Note how suffix got updated automatically, we literally did nothing to update it. We added suffix using Rule 2 and finished Phase 1. Phase 2 considers prefix = :

The interesting part starts now. We consider prefix = , and it’s the first case with a repeating character:

Suffixes , , and got updated automatically according to Rule 1. While trying to insert suffix , we encountered Rule 3 and terminated Phase 3. The appropriate state variables got updated, and the red arrow now shows the point where the next step starts. Now, prefix = gets processed:

The suffixes ending in terminal nodes got updated automatically. While comparing = to the current symbol located by the state variables, we saw a match; thus, Rule 3 is applied again. We updated the state variables and terminated Phase 4. Phase 5 is similar to Phase 3 and Phase 4:

We have accumulated three suffixes to be built in the future steps, namely suffixes , , and . Next, we consider prefix = , and it’s the case where = and the symbol pointed by the active state differs:

During Phase 6, all the accumulated suffixes were inserted in appropriate places, and suffix links were created. Those suffixes were added according to Rule 2. Additionally, a new branch that represents suffix was added to the root, and the suffix was added using Rule 2. When we create an internal node, we add a suffix link from it pointing to the root node. Afterward, suppose a new internal node is added during the same phase. In that case, the suffix link of the previously created internal node is redirected from the root to the newly created internal node. This way, all the internal nodes created during the same phase point to each other in the order of their creation, with the last one pointing to the root node.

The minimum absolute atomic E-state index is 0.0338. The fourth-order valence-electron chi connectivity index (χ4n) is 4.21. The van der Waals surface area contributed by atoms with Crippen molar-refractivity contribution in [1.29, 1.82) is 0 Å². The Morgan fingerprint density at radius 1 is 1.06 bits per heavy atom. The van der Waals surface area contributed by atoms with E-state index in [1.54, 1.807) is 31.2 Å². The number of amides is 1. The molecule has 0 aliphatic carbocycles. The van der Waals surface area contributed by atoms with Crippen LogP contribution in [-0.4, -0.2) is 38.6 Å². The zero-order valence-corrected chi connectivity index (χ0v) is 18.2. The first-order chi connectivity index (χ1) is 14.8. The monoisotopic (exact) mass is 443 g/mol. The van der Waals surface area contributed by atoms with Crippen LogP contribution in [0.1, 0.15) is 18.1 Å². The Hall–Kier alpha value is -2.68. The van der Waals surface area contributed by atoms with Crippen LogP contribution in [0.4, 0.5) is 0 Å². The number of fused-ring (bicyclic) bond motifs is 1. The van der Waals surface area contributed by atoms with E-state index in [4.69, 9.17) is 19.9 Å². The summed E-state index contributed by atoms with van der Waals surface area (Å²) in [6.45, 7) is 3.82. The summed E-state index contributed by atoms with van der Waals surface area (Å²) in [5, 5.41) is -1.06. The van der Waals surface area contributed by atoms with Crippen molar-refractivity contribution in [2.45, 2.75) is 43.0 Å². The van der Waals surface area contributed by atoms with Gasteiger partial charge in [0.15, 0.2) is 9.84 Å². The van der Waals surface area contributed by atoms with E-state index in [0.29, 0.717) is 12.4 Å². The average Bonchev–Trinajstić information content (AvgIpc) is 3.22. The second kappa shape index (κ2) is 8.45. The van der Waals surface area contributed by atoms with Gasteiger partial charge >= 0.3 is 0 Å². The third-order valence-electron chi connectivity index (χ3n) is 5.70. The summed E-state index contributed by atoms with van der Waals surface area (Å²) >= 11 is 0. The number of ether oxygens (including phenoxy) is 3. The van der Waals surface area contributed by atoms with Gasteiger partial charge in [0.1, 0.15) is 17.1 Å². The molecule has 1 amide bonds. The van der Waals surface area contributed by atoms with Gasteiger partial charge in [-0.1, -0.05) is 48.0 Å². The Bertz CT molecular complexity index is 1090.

Note how we updated the active state variables to reflect the changes. Generally, if we jump from an internal node to another internal node using a suffix link, the active node gets the value of the internal node that we jump, and the active edge and the active count remain the same. When we jump from an internal node to the root, the root becomes the active node, the active edge gets incremented, and the active count gets decremented.

After Phase 6, node points to node , and node points to node . Finally, node points to the root as it was the last internal node created during Phase 6. In the future, if one of the internal nodes becomes an active node after adding a suffix to its path, we follow its suffix link to insert the same suffix on the path of its suffix link node. The process continues until we encounter Rule 3 or we reach the root node and insert the suffix using one of the three rules.

Next, we consider prefix = . The active node is the root, the active count is zero, and symbol is distinct, so Phase 7 extends the existing suffixes using Rule 1 and adds suffix using Rule 2:

Finally, we add the terminating slash to the tree:

The last step is to traverse the suffix tree using DFS and write the suffix indices in the terminal nodes. We also remove the data used in the suffix tree construction but not used afterward:

The algorithm runs in linear time. The intuition behind that is the algorithm addresses each suffix once in some phase, after which the suffix is extended automatically using Rule 1. Switches between nodes to construct accumulated suffixes take constant time due to all the optimizations discussed previously. For detailed proof of the time complexity, please see Chapter 6 of Algorithms on Strings, Trees, and Sequences, by Dan Gusfield.

## 7. Conclusion

In this topic, we’ve discussed Ukkonen’s algorithm for building suffix trees in linear time. We started with a short introduction to suffix trees, then we discussed a straightforward approach to building suffix trees. Next, we’ve described Ukkonen’s algorithm and its compound parts. Finally, we’ve demonstrated the algorithm with a step-by-step example.